I own an Apple reseller somewhere in the United States. I bought this company from the former owner a few years back, despite having no education in business whatsoever (other than what I've learned on the job.) When I first took over as owner, it was kind of fun, challenging, a lot of work, and just slightly profitable (though with a debt from the loan I took out to buy the business). It was like this for about a year. Since then, not so much. Most days, I feel trapped and hopeless. So now I seek ideas.
posted by anonymous to work & money (20 answers total) 3 users marked this as a favorite
Here's where I am today: almost a year behind in sales and use tax to two states; owing about half a million dollars (though the vast majority of it is what's called "good debt," and NOT like the back taxes I just mentioned); I've shot the business credit to hell, so NOBODY will loan us ANYTHING; I sleep poorly every day; the chronic depression that I had finally gotten some control of during the mid-2000s has come roaring back; I feel more and more apathetic and resigned to my fate as a failure; etc. I drink every day, when it used to be responsible, social drinking. This adds to my weight, which adds to the depression, and along with the reduced motivation to go to the gym, has lead to a gigantic circle of suck that just continues to feed on itself. My personal debt is also gradually climbing up (and it was already about $80K when I bought the business.)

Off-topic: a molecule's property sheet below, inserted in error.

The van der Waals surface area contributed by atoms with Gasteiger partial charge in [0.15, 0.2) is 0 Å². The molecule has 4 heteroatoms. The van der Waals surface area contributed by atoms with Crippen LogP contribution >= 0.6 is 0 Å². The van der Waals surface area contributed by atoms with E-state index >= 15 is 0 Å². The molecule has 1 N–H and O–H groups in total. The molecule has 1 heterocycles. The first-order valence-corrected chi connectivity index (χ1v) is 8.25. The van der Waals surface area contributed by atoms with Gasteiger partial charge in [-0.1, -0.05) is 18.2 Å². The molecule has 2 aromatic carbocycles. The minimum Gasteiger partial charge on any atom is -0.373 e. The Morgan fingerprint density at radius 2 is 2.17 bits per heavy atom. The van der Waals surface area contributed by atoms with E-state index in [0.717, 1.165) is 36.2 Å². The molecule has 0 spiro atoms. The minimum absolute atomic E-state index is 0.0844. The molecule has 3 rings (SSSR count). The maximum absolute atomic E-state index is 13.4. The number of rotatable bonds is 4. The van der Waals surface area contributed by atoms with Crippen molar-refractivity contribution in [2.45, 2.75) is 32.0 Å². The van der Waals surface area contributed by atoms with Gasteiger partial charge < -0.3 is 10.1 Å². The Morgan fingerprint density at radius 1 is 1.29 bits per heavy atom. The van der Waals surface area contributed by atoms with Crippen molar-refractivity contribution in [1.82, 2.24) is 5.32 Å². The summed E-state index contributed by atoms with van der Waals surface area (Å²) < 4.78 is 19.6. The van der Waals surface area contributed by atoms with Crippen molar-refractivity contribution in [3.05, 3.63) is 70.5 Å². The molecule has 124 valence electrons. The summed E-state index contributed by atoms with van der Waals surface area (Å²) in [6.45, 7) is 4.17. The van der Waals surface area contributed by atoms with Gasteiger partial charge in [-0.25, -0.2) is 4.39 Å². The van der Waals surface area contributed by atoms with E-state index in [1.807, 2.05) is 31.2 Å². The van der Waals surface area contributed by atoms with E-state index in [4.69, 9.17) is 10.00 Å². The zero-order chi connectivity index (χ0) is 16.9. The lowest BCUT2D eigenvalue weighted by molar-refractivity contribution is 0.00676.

(I'm posting anonymously, because there's only so many companies in my line of business, and I can't risk someone identifying my business. This post may be a bit risky, so I'm being vague on a number of details, though not so much that any advice would be irrelevant.)
We don't have enough money to carry proper stock of Macs or iPads, and regularly have to tell customers who want to buy, say, a MacBook Pro that although we don't have it, we'd be glad to take payment for it, order it, and have it for them in a day or two. Some will do this, but many decline and go to the Apple Store or elsewhere. It's only slightly less of a horror show for iPads, but with something like a gazillion different iPad SKUs, we can only really afford a tiny smattering of the most popular models. I struggle to meet payroll every other week -- and about once every six to eight weeks, it actually bounces (as it did this week). Overdraft charges are a near daily occurrence. We lost Net 30 accounts with the two major Apple distributors over a year ago, so virtually everything is on debit card or the occasional credit card that might have a bit of available credit on it. (I was finally able to beg one of the vendors to give us a much smaller line a few months back, but it doesn't carry us very far.)